For Health Care Providers
Transgender women and men are at high risk for getting HIV. According to current estimates, about 1 in 7 (14%) transgender women have HIV, and the percentage is much higher among black/African American (44%) and Hispanic/Latina (26%) transgender women.* An estimated 3% of transgender men have HIV.
Expanding culturally appropriate, focused HIV testing efforts is one key to eliminating these disparities and reducing HIV’s impact on transgender communities. Everyone with HIV benefits from getting a diagnosis as early as possible and starting treatment right away. People with HIV who take antiretroviral therapy as prescribed and stay virally suppressed can live long, healthy lives and have effectively no risk of sexually transmitting HIV to partners. For people at risk of getting HIV but who do not have the virus, testing can be the door to effective prevention options like pre-exposure prophylaxis (PrEP).
Many transgender people face obstacles that make it harder to access HIV services—such as stigma and discrimination, inadequate employment or housing, and limited access to welcoming, supportive health care. Addressing these barriers is essential to the health and well-being of transgender people.
The Centers for Disease Control and Prevention (CDC) is committed to working with health care providers to make sure all transgender people can get the tools they need to prevent HIV and stay healthy if they have HIV. Transforming Health gives providers tools for delivering patient-centered HIV care for all transgender patients.
*Estimates for transgender women overall and transgender men include laboratory-confirmed infections only. Estimates by race/ethnicity include laboratory-confirmed and self-reported infections.
Transgender is used here as an umbrella term to describe people who have a gender identity that is different from their sex listed on their birth certificate. Gender identity is on a spectrum. It is important to keep in mind that although some transgender people prefer the binary classification of men or women, many reject it. Instead, they may have other identities, such as non-binary, gender expansive, genderqueer, or trans-feminine/trans-masculine. These terms emphasize a broader view of gender and may provide a more nuanced understanding of what it means to be a transgender person.
A note regarding HIV research published in academic journals: An important consideration in research with transgender people is the challenge to accurately classify transgender women for surveillance/research purposes. Not all jurisdictions collect data on gender identity that include transgender people, and some researchers may use older methods that can misclassify transgender women as men who have sex with men. This can also happen as some transgender people may not identify themselves as transgender in health care settings due to fear of discrimination or previous negative experiences. This mix of limitations can result in over- or under-estimating the number of transgender people. As such, it is important to consider methodologies when interpreting data and surveillance findings. As the field is developing newer and more precise ways to identify transgender identity for research and surveillance purposes, it is important to consider methodological approaches, particularly for studies that include both men who have sex with men and transgender women. The most accurate method uses a two-step process, including two questions: “What is your current gender?” AND “What sex were you listed as at birth?” The large majority of studies cited in this document use a two-step process, however one is a meta-analysis and likely includes studies with a one-step process to determine gender identity. For more information about using a two-step process, please refer to the section Collecting Sexual Orientation and Gender Identity.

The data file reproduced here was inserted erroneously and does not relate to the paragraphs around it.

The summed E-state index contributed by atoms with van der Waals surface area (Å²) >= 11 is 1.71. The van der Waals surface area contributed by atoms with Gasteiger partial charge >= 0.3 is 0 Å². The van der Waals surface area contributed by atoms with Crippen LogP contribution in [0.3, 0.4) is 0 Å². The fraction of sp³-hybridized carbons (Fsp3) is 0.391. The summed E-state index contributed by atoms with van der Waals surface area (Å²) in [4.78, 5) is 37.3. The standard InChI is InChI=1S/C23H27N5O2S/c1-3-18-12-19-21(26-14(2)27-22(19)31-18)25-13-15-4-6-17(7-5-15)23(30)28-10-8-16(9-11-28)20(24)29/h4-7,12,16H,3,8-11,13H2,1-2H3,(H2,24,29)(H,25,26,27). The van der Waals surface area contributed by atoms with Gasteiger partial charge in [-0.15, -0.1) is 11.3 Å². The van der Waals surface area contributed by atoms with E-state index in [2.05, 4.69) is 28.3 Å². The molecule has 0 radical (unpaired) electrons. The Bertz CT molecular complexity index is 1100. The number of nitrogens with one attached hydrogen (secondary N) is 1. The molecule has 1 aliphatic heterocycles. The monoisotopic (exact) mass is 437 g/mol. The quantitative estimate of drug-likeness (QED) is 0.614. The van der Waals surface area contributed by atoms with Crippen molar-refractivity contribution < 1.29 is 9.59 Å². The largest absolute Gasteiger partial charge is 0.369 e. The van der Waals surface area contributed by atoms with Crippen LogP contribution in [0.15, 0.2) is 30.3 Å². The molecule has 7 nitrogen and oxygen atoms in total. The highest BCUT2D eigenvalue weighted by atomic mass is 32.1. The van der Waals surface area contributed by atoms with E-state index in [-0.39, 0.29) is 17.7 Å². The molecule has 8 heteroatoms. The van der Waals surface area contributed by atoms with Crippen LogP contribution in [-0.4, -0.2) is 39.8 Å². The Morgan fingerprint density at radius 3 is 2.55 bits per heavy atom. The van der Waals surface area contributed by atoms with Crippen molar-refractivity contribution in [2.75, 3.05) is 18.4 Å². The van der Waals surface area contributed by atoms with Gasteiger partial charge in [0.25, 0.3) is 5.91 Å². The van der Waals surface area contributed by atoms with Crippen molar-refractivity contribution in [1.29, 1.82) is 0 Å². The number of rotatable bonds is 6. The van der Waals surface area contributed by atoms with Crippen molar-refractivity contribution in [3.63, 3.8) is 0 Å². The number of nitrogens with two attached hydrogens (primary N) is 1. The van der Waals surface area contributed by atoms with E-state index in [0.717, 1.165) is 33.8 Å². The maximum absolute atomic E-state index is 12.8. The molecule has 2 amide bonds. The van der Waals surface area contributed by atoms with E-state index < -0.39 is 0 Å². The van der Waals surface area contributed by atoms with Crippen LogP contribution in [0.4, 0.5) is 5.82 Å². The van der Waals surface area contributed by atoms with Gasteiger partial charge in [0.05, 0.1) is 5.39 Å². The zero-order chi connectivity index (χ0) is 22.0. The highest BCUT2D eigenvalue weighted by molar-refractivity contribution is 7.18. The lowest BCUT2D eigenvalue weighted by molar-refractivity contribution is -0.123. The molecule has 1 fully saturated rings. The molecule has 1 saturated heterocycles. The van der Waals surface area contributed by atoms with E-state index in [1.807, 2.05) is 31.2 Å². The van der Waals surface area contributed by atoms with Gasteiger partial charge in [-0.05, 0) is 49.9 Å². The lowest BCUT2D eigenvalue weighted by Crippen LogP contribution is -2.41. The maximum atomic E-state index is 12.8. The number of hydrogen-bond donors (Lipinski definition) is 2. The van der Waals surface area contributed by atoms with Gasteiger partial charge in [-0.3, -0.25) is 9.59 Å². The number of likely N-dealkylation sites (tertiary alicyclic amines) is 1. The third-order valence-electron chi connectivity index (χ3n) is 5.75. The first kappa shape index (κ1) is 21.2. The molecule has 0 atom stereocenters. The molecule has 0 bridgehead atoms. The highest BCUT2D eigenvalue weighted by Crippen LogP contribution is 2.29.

1 James SE, Herman JL, Rankin S, et al. The report of the 2015 U.S. Transgender Survey. http://www.transequality.org/sites/default/files/docs/USTS-Full-Report-FINAL.PDF. Washington, DC: National Center for Transgender Equality; 2016.
2 Clark H, Babu AS, Wiewel EW, Opoku J, Crepaz N. Diagnosed HIV Infection in Transgender Adults and Adolescents: Results from the National HIV Surveillance System, 2009-2014. AIDS Behav (2017) 21:2774–2783.
3 Becasen JS, Denard CL, Mullins MM, Higa DH, Sipe TA. Estimating the prevalence of HIV and sexual behaviors among the US transgender population: a systematic review and meta-analysis, 2006–2017. AmJ Public Health 2018. e1-e8.
- Herbst JH, Jacobs ED, Finlayson TJ, McKleroy VS, Neumann MS, Crepaz N; HIV/AIDS Prevention Research Synthesis Team. Estimating HIV prevalence and risk behaviors of transgender persons in the United States: a systematic review. AIDS Behav. 2008 Jan; 12(1):1-17.
- Clark H, Babu AS, Wiewel EW, Opoku J, Crepaz N. Diagnosed HIV Infection in Transgender Adults and Adolescents: Results from the National HIV Surveillance System, 2009-2014. AIDS Behav (2017) 21:2774–2783.
- National Academy of Medicine. The health of lesbian, gay, bisexual, and transgender (LGBT) people: building a foundation for better understanding. Washington, DC: National Academies Press; 2011. Available from: www.nap.edu/catalog.php?record_id=13128
- Pew Research Center. A survey of LGBT Americans [Internet]. 2013, Jun 13 [cited 2016 Dec 14]. Available from: http://www.pewsocialtrends.org/2013/06/13/a-survey-of-lgbt-americans/
- Grant J, Mottet LA, Tanis J, Harrison J, Herman JL, Keisling M. Injustice at every turn: a report of the National Transgender Discrimination Survey [Internet]. Washington, DC: National Center for Transgender Equality and
National Gay and Lesbian Task Force. 2011. [cited 2016 Aug 31]. 220 p. Available from: http://www.thetaskforce.org/downloads/reports/reports/ntds_full.pdf
- Page last reviewed: April 16, 2019
- Page last updated: April 16, 2019
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